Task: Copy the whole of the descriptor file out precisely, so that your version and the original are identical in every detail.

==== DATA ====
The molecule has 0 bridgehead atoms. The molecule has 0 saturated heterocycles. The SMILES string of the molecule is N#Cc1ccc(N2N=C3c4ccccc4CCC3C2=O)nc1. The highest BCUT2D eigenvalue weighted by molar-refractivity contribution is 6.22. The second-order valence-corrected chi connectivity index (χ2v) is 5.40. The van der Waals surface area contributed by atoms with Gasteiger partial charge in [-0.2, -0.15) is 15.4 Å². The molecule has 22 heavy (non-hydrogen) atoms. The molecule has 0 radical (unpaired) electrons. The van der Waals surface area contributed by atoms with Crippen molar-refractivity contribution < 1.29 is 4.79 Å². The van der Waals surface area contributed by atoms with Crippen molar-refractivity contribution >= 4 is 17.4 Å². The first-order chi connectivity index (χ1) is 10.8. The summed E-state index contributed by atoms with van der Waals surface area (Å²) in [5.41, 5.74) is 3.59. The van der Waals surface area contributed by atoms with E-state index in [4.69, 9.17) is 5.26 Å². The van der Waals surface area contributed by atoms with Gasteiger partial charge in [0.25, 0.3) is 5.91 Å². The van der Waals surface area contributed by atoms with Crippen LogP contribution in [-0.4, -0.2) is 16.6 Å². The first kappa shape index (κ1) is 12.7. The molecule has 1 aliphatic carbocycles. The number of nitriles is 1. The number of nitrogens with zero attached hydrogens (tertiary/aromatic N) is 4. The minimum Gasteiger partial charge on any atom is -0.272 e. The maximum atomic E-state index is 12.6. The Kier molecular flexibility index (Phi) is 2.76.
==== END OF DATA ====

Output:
The molecule has 0 bridgehead atoms. The molecule has 0 saturated heterocycles. The SMILES string of the molecule is N#Cc1ccc(N2N=C3c4ccccc4CCC3C2=O)nc1. The highest BCUT2D eigenvalue weighted by molar-refractivity contribution is 6.22. The second-order valence-corrected chi connectivity index (χ2v) is 5.40. The van der Waals surface area contributed by atoms with Gasteiger partial charge in [-0.2, -0.15) is 15.4 Å². The molecule has 22 heavy (non-hydrogen) atoms. The molecule has 0 radical (unpaired) electrons. The van der Waals surface area contributed by atoms with Crippen molar-refractivity contribution < 1.29 is 4.79 Å². The van der Waals surface area contributed by atoms with Crippen molar-refractivity contribution >= 4 is 17.4 Å². The first-order chi connectivity index (χ1) is 10.8. The summed E-state index contributed by atoms with van der Waals surface area (Å²) in [5.41, 5.74) is 3.59. The van der Waals surface area contributed by atoms with E-state index in [4.69, 9.17) is 5.26 Å². The van der Waals surface area contributed by atoms with Gasteiger partial charge in [0.25, 0.3) is 5.91 Å². The van der Waals surface area contributed by atoms with Crippen LogP contribution in [-0.4, -0.2) is 16.6 Å². The first kappa shape index (κ1) is 12.7. The molecule has 1 aliphatic carbocycles. The number of nitriles is 1. The number of nitrogens with zero attached hydrogens (tertiary/aromatic N) is 4. The minimum Gasteiger partial charge on any atom is -0.272 e. The maximum atomic E-state index is 12.6. The Kier molecular flexibility index (Phi) is 2.76.